April 18, 2024
Pregnancy-Related
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According to the CDC, almost 80% of pregnant women in this country usually have gingivitis. Dr. Scott Young provides numerous services that can help diagnose and treat pregnancy gingivitis. Gingivitis is a medical term meaning gum inflammation. Below are reasons you may have gingivitis due to pregnancy.

Pregnancy-related gingivitis

When a child is in your womb, you become susceptible to gingivitis because of the essential role of reproductive hormones. The increased production of hormones like estrogen causes several changes in your body, leading to irritated gum.

There is more increase in the demand and supply of blood by different areas of your body, including your gums. Gums receiving a lot of blood become sensitive and, thus, are much easier to irritate and inflame, especially during brushing.

Another possible reason for painful gum during pregnancy is a poor immune system. A weakened immune system cannot initiate an effective response mechanism against bacteria that promote plaque buildup and painful gums.

If you smoke or have serious medical trouble, such as diabetes during pregnancy, you become more prone to developing irritated gums. Strive to keep healthy blood glucose levels.

Potential dangers of pregnancy gingivitis

If you leave gum inflammation untreated, even if it is linked to pregnancy, you risk a severe problem. When gum inflammation worsens, it can cause periodontitis, a severe infection damaging the gums and even the jawbone.

Diseased gums withdraw from the teeth. That causes your teeth to be less firm and at risk of falling out. Since gums do not adequately cover your teeth, bacterial infections can attack the internal soft tissues of your teeth. Moreover, bacterial infections can end up in your blood vessels.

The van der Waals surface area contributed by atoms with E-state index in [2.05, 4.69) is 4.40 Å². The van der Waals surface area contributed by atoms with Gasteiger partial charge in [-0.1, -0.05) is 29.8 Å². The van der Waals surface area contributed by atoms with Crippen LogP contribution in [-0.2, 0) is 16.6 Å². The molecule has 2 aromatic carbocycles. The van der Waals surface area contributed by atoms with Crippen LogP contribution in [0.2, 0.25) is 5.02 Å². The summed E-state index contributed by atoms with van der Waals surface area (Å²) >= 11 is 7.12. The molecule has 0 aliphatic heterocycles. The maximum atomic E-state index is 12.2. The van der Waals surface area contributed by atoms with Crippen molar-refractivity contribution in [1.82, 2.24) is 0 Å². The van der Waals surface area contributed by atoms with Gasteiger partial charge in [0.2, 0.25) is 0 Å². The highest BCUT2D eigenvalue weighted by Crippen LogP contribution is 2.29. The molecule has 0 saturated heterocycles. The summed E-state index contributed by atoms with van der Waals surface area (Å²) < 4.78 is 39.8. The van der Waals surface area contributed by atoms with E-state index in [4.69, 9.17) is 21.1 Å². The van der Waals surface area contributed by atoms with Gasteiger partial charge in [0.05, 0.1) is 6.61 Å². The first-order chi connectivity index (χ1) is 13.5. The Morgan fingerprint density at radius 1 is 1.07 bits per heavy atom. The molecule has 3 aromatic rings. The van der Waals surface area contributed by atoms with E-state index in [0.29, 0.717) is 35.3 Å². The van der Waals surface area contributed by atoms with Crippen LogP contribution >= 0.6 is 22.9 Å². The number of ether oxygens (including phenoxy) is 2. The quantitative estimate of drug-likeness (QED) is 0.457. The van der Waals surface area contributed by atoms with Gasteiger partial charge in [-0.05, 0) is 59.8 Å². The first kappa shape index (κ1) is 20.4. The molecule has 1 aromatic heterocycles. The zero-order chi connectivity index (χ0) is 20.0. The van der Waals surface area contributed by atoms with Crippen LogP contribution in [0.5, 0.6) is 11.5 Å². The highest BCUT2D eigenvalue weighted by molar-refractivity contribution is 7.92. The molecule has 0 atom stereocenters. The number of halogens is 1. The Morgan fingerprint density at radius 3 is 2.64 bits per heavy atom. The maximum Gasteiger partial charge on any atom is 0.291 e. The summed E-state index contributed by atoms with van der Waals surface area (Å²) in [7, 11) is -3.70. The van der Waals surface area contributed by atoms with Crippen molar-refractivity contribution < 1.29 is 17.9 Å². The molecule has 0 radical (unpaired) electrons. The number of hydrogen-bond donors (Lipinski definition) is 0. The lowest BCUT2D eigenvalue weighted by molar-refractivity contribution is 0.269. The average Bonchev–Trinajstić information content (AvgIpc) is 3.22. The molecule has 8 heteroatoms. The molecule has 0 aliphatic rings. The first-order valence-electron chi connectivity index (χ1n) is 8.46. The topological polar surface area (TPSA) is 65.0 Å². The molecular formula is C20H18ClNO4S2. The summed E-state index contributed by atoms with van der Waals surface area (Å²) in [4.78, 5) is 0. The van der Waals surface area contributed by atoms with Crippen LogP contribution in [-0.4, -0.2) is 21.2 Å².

Because bacterial infections from diseased gums can also affect your fetus, it can cause various pregnancy-related issues. For instance, your baby may be born too early or weigh less than five pounds.

Also, because you can infect your baby with gum infections, your baby will likely experience cavities and gingivitis during childhood. A child with cavities and other oral issues may miss school because of the painful condition and require early dental care.

Ways of managing pregnancy-related gum inflammation

You can only prevent pregnancy gingivitis from becoming severe by letting your dentist monitor it. Your dentist can clean your gums and teeth professionally and gently when pregnant to reduce plaque. Minimizing plaque accumulation and bacterial attack lowers the possibility of inflamed gums appearing.

Your dentist can advise you about adopting healthy habits to enhance your overall health. This can include avoiding smoking and using a soft toothbrush for cleaning your gums and teeth. Consider also the types of foods you eat.

Do not eat diets that can promote plaque buildup and gum swelling. Eat diets promoting oral health, such as eggs, chicken liver, and leafy greens. For example, kale is packed with calcium, a vital mineral the body uses for making enamel. Fatty fish, including salmon, promote gum health and prevent gum disease.

Contact Scott Young, DDS, today to schedule an appointment with a dentist that can help manage and treat severe symptoms of gingivitis.

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